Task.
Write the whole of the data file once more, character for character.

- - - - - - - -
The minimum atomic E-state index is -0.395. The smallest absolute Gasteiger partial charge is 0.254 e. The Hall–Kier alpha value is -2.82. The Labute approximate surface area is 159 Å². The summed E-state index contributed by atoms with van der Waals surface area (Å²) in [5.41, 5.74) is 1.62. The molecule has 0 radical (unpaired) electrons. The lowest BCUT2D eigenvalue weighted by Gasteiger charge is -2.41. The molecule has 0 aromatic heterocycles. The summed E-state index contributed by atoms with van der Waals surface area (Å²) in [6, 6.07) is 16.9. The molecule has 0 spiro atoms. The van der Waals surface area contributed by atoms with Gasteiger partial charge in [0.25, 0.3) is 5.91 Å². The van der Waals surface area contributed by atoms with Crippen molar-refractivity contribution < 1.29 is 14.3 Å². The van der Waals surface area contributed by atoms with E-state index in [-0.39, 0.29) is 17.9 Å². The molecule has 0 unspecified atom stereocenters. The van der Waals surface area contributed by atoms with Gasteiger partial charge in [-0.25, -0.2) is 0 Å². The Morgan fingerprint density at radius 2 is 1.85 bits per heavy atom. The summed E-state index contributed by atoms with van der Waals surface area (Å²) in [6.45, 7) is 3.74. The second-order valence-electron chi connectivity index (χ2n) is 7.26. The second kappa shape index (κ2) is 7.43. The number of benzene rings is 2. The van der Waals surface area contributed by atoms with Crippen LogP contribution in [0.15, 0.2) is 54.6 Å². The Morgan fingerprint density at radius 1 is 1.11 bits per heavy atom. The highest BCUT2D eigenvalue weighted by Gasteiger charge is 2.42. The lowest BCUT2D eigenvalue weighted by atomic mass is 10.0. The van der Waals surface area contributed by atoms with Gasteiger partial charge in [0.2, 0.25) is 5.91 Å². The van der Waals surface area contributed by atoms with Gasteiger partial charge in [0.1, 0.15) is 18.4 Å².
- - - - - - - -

The minimum atomic E-state index is -0.395. The smallest absolute Gasteiger partial charge is 0.254 e. The Hall–Kier alpha value is -2.82. The Labute approximate surface area is 159 Å². The summed E-state index contributed by atoms with van der Waals surface area (Å²) in [5.41, 5.74) is 1.62. The molecule has 0 radical (unpaired) electrons. The lowest BCUT2D eigenvalue weighted by Gasteiger charge is -2.41. The molecule has 0 aromatic heterocycles. The summed E-state index contributed by atoms with van der Waals surface area (Å²) in [6, 6.07) is 16.9. The molecule has 0 spiro atoms. The van der Waals surface area contributed by atoms with Gasteiger partial charge in [0.25, 0.3) is 5.91 Å². The van der Waals surface area contributed by atoms with Crippen molar-refractivity contribution < 1.29 is 14.3 Å². The van der Waals surface area contributed by atoms with E-state index in [-0.39, 0.29) is 17.9 Å². The molecule has 0 unspecified atom stereocenters. The van der Waals surface area contributed by atoms with Gasteiger partial charge in [-0.25, -0.2) is 0 Å². The Morgan fingerprint density at radius 2 is 1.85 bits per heavy atom. The summed E-state index contributed by atoms with van der Waals surface area (Å²) in [6.45, 7) is 3.74. The second-order valence-electron chi connectivity index (χ2n) is 7.26. The second kappa shape index (κ2) is 7.43. The number of benzene rings is 2. The van der Waals surface area contributed by atoms with Crippen LogP contribution in [0.15, 0.2) is 54.6 Å². The Morgan fingerprint density at radius 1 is 1.11 bits per heavy atom. The highest BCUT2D eigenvalue weighted by Gasteiger charge is 2.42. The lowest BCUT2D eigenvalue weighted by atomic mass is 10.0. The van der Waals surface area contributed by atoms with Gasteiger partial charge in [0.2, 0.25) is 5.91 Å². The van der Waals surface area contributed by atoms with Gasteiger partial charge in [0.1, 0.15) is 18.4 Å².